conservatives

Club for Growth backs a woman in 17-person North Carolina primary
Celeste Cairns is one of three women running for GOP nod in safe seat

The Club for Growth PAC has backed one of the three women vying for the GOP nomination in a safe Republican seat. (Bill Clark/CQ Roll Call.)

The Club for Growth PAC backed accountant Celeste Cairns in the crowded primary for North Carolina’s 3rd District on Wednesday, elevating one of three women seeking the nomination in this safe Republican seat. 

Seventeen Republicans are vying for the nomination for the eastern North Carolina seat that has been vacant since Walter B. Jones died earlier this year. A candidate must win at least 30 percent of the vote in the April 30 primary to avoid a runoff in July. 

Trump civil rights official wants to defend abortion opponents and religious freedom
OCR is now reporting a rise in civil rights complaints related to a person’s moral beliefs

Roger Severino, the director for the HHS’ Office of Civil Rights, speaks at a news conference on Jan. 18 announcing a new division on conscience and religious freedom. The new division will aide medical professionals who object to certain procedures on religious grounds. (Aaron P. Bernstein/Getty Images file photo)

A Trump administration official charged with protecting civil rights has major plans for defending abortion opponents and promoting religious freedom, he said in a rare and wide-ranging interview.

Roger Severino, the director for the Department of Health and Human Services’ Office of Civil Rights, highlighted his goals to investigate states that require insurance to cover abortion, protect individuals who reject certain vaccinations on religious grounds, and defend students training to be medical providers if they object to participating in abortions.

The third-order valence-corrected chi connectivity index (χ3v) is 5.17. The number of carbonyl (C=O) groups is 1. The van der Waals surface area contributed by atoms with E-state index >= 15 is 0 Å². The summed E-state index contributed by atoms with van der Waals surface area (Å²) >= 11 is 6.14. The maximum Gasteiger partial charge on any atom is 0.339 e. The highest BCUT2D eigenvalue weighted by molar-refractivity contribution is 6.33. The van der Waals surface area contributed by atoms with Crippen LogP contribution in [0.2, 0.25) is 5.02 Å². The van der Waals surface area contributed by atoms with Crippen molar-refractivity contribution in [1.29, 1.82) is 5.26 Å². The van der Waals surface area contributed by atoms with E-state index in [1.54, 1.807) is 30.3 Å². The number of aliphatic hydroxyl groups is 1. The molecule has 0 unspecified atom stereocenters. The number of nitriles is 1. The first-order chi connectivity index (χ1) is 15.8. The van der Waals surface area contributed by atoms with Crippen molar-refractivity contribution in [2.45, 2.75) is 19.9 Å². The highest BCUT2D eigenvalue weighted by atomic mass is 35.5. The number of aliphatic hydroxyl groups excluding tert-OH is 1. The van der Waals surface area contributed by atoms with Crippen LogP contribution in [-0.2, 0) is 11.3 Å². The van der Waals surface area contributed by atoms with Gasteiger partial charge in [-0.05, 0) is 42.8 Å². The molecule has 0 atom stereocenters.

For serious primary voters, the parade of Democratic candidates is no joke
The contender clown car may be overflowing, but voters definitely aren’t laughing

There are too many Democratic presidential contenders to count, but primary voters aren’t throwing in the towel just yet, Curtis writes. When Beto O’Rourke made his Southern swing last weekend, supporters took the time to explain why he stands out from the field. (Bill Clark/CQ Roll Call file photo)

OPINION — CHARLOTTE, N.C. — The number of Democratic hopefuls declaring, thinking about declaring or being pushed to declare their interest in the 2020 race is increasing so rapidly, it has already become a reliable punchline. But for voters looking to discover the person who offers sensible policies on the issues they care about while exuding the intangible “it” quality that could beat Donald Trump, it is serious business.

Forget about what magic the letter “B” might hold — think Bernie, Biden, Beto, Booker, Buttigieg and I know I’m forgetting someone, oh yes, Colorado Sen. Michael Bennet — these voters are digging deeper on the candidates who will crowd a debate stage in Miami two nights in a row in June.

Trump’s warning you: The socialists are coming!